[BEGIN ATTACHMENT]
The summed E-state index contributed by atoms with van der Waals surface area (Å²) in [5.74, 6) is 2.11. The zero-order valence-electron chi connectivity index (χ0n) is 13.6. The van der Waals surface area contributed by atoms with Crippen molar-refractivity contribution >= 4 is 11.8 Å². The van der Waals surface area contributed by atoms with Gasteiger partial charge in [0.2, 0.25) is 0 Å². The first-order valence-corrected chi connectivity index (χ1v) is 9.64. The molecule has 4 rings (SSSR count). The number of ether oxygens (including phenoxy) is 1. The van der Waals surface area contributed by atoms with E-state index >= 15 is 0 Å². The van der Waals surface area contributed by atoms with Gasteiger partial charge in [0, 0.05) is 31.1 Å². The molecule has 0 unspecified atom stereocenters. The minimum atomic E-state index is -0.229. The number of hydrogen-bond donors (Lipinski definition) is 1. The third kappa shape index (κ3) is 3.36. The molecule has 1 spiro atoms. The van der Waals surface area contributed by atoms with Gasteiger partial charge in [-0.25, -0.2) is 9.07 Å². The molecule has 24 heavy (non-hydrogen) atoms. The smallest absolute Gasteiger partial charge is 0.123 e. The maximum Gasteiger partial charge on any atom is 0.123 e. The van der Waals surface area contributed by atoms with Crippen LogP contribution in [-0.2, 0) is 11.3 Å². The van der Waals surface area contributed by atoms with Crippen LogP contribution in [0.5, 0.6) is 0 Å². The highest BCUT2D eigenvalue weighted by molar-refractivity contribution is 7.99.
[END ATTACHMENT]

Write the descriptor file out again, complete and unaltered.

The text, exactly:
The summed E-state index contributed by atoms with van der Waals surface area (Å²) in [5.74, 6) is 2.11. The zero-order valence-electron chi connectivity index (χ0n) is 13.6. The van der Waals surface area contributed by atoms with Crippen molar-refractivity contribution >= 4 is 11.8 Å². The van der Waals surface area contributed by atoms with Gasteiger partial charge in [0.2, 0.25) is 0 Å². The first-order valence-corrected chi connectivity index (χ1v) is 9.64. The molecule has 4 rings (SSSR count). The number of ether oxygens (including phenoxy) is 1. The van der Waals surface area contributed by atoms with E-state index >= 15 is 0 Å². The van der Waals surface area contributed by atoms with Gasteiger partial charge in [0, 0.05) is 31.1 Å². The molecule has 0 unspecified atom stereocenters. The minimum atomic E-state index is -0.229. The number of hydrogen-bond donors (Lipinski definition) is 1. The third kappa shape index (κ3) is 3.36. The molecule has 1 spiro atoms. The van der Waals surface area contributed by atoms with Gasteiger partial charge in [-0.25, -0.2) is 9.07 Å². The molecule has 24 heavy (non-hydrogen) atoms. The smallest absolute Gasteiger partial charge is 0.123 e. The maximum Gasteiger partial charge on any atom is 0.123 e. The van der Waals surface area contributed by atoms with Crippen LogP contribution in [-0.2, 0) is 11.3 Å². The van der Waals surface area contributed by atoms with Crippen LogP contribution in [0.5, 0.6) is 0 Å². The highest BCUT2D eigenvalue weighted by molar-refractivity contribution is 7.99.